A Stupid Simple Entry that Always Works - How to Initiate Your Offense
Coaches. At some point, I'm sure you've had this problem...
Your opponent's defense is set. Your point guard brings the ball up and looks to start the offense. Nobody is open. The point guard is dribbling for what seems like an eternity trying to find an open teammate and get the ball entered. The ref is counting, the fans are starting to yell, and your point guard starts to get anxious.
It can be really frustrating when your players can't get open for that first entry pass and can often lead to a turn over.
Offensive entry plays can solve that problem. But as a coach, you don't want to spend time teaching and practicing a bunch of entries so your players remember them. There are plenty of other things to do!
Here's a dead simple entry that has worked really well for us. It will save you a bunch of time, promote aggressiveness, and works almost every time.
I picked up this entry idea (along with many other ideas) from Keith Haske's Uptempo Basketball System.
Initiate Your Offense by Getting into the Seam
The concept is simple. Have your players set up in their transition or half court spots. Then have your point guard attack and get into a seam.
On the right, you can see our transition offense spots. We quickly try to pass ahead looking for an easy basket. If nothing is there, we want to immediately start our motion offense (4 out 1 in).
If we're unable to get the ball to the corner or the post immediately, the post man quickly clears to the weakside.
Then the point guard attacks and gets into the seam. If the point guard attacks the right side, here's what we want the point guard looking for...
Option 1 - Lay up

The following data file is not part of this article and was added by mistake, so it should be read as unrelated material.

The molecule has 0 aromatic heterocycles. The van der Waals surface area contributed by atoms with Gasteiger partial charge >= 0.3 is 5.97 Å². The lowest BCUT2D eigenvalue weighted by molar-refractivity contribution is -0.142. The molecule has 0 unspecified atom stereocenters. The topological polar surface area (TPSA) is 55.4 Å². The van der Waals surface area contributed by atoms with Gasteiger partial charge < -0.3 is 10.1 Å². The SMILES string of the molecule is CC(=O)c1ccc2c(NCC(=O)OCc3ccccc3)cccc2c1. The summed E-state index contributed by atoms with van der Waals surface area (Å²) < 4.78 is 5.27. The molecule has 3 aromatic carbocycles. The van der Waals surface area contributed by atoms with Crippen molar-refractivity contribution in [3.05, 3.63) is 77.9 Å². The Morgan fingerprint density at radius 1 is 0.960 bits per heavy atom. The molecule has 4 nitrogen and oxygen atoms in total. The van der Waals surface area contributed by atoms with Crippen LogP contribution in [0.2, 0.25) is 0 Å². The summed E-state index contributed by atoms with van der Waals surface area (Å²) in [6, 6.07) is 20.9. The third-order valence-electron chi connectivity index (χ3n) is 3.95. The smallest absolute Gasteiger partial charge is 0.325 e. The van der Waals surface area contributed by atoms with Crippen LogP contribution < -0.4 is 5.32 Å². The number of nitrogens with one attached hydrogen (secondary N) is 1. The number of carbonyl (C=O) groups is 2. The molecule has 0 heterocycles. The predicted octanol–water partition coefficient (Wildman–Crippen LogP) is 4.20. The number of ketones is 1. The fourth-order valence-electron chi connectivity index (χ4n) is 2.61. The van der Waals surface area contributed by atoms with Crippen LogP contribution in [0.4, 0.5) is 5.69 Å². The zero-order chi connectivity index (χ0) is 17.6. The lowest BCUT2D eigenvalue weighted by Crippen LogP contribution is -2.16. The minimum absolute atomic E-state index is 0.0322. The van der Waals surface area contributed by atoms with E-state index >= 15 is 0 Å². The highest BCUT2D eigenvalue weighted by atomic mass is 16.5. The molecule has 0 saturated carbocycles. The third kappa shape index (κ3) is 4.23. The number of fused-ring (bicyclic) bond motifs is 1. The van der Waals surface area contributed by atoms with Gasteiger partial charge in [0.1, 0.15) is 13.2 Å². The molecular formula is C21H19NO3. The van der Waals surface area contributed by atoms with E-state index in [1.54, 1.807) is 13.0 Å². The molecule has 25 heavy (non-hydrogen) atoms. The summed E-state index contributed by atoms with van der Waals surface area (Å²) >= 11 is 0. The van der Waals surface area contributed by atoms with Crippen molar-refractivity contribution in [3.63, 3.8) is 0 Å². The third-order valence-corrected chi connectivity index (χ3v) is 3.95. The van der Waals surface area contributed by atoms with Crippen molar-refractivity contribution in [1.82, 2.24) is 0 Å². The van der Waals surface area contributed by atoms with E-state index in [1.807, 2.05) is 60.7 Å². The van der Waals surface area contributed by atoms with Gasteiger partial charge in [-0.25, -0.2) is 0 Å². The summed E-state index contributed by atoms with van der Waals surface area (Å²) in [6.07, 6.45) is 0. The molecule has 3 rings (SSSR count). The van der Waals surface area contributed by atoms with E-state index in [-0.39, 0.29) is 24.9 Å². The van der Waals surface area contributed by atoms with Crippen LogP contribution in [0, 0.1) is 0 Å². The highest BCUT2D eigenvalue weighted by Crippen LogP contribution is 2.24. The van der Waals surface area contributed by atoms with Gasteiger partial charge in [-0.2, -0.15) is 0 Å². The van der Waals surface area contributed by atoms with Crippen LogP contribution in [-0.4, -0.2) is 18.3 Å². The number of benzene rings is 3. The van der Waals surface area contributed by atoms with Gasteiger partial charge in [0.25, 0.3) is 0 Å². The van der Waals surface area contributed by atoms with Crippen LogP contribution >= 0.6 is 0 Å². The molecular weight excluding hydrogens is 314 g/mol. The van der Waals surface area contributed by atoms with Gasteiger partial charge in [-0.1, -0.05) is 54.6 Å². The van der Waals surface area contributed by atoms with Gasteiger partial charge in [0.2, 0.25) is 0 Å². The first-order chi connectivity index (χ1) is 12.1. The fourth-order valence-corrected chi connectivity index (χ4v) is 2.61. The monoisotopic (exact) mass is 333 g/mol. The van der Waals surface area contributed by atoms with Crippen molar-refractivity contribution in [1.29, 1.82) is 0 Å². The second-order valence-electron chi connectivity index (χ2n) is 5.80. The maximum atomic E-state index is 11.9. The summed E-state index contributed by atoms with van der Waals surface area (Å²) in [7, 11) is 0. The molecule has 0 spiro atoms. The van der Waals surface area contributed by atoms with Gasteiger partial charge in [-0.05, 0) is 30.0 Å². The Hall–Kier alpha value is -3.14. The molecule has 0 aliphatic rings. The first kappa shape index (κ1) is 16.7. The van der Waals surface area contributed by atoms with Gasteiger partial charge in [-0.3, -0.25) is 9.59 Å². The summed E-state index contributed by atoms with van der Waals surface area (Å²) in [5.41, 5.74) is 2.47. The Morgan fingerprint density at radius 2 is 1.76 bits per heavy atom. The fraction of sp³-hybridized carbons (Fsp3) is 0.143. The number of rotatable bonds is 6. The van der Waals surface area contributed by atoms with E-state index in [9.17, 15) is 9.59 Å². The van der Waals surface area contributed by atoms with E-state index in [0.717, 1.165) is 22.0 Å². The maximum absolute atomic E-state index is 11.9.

In most cases the point guard should be in "attack mode" pushing the ball up the court. Then make an in/out dribble move (fake cross over) to get in a seam.
If they can get all the way to the basket, our first and best option is a lay up.
We want our point guard to have an attack mentality.
Option 2 - Drive and dish to 5
If the point guard beats the perimeter defenders and then gets stopped by 5's defender, they should dish to 5.
It's important for 5 (and all players) to maintain spacing and improve the passing angles as the point guard drives.
Option 3 - Pitch to 2
If the perimeter defenders seal the seam, then 2 should maintain spacing as the ball moves and improves the passing angle for a pitch back.
On the right, you can see that 2 moves to improve the angle to receive a pass from 1.
The ball is now entered and motion offense starts immediately.
This is a very fast and easy way to get your offense started. I also like the "attack" mentality that goes a long with it. We generally get a couple lay ups in transition by attacking immediately while the defense is scrambling back.
Not to mention, it's a simple concept for players to understand. You just need to show them once or twice to get in the seam to draw the defense and then pitch out.
Getting into the Seam with 5 Out Motion
You can do the same with the 5 out. In fact this is what we do with our 3rd grade girls team. With high school we're running a 4 out 1 in. With our youth team we run to spots in a 5 out and start from there. It works at any age level.
What do you think? Let us know by leaving your comments, suggestions, and questions...